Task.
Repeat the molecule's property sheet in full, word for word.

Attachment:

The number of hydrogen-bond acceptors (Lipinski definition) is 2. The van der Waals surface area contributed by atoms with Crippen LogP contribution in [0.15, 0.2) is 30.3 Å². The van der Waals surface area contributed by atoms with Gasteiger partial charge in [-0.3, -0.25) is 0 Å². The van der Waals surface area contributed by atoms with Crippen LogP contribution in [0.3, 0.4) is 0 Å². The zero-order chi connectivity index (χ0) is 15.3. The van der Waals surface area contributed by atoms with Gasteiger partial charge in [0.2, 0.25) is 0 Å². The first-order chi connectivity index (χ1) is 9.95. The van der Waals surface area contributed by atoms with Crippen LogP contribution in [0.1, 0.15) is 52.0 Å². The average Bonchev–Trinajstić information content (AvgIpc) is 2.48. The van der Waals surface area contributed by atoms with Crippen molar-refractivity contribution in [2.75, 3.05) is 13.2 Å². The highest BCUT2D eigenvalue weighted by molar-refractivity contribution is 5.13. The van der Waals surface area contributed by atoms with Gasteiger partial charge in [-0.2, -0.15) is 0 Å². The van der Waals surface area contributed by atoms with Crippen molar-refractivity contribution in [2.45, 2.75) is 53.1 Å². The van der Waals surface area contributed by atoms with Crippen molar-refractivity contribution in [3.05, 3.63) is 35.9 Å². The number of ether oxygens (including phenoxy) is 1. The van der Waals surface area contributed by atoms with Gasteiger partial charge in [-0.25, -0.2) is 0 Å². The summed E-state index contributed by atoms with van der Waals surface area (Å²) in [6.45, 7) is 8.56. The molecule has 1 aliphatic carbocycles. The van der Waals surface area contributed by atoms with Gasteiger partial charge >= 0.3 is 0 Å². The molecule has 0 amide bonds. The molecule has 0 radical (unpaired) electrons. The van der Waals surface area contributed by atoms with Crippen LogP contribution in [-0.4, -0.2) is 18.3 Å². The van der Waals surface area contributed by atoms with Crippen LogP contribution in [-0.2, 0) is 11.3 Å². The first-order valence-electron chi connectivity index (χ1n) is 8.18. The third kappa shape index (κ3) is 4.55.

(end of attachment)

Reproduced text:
The number of hydrogen-bond acceptors (Lipinski definition) is 2. The van der Waals surface area contributed by atoms with Crippen LogP contribution in [0.15, 0.2) is 30.3 Å². The van der Waals surface area contributed by atoms with Gasteiger partial charge in [-0.3, -0.25) is 0 Å². The van der Waals surface area contributed by atoms with Crippen LogP contribution in [0.3, 0.4) is 0 Å². The zero-order chi connectivity index (χ0) is 15.3. The van der Waals surface area contributed by atoms with Gasteiger partial charge in [0.2, 0.25) is 0 Å². The first-order chi connectivity index (χ1) is 9.95. The van der Waals surface area contributed by atoms with Crippen LogP contribution in [0.1, 0.15) is 52.0 Å². The average Bonchev–Trinajstić information content (AvgIpc) is 2.48. The van der Waals surface area contributed by atoms with Crippen molar-refractivity contribution in [2.75, 3.05) is 13.2 Å². The highest BCUT2D eigenvalue weighted by molar-refractivity contribution is 5.13. The van der Waals surface area contributed by atoms with Gasteiger partial charge in [-0.2, -0.15) is 0 Å². The van der Waals surface area contributed by atoms with Crippen molar-refractivity contribution in [2.45, 2.75) is 53.1 Å². The van der Waals surface area contributed by atoms with Crippen molar-refractivity contribution in [3.05, 3.63) is 35.9 Å². The number of ether oxygens (including phenoxy) is 1. The van der Waals surface area contributed by atoms with Gasteiger partial charge in [-0.25, -0.2) is 0 Å². The summed E-state index contributed by atoms with van der Waals surface area (Å²) in [6.45, 7) is 8.56. The molecule has 1 aliphatic carbocycles. The van der Waals surface area contributed by atoms with Gasteiger partial charge >= 0.3 is 0 Å². The molecule has 0 amide bonds. The molecule has 0 radical (unpaired) electrons. The van der Waals surface area contributed by atoms with Crippen LogP contribution in [-0.4, -0.2) is 18.3 Å². The van der Waals surface area contributed by atoms with Crippen LogP contribution in [-0.2, 0) is 11.3 Å². The first-order valence-electron chi connectivity index (χ1n) is 8.18. The third kappa shape index (κ3) is 4.55.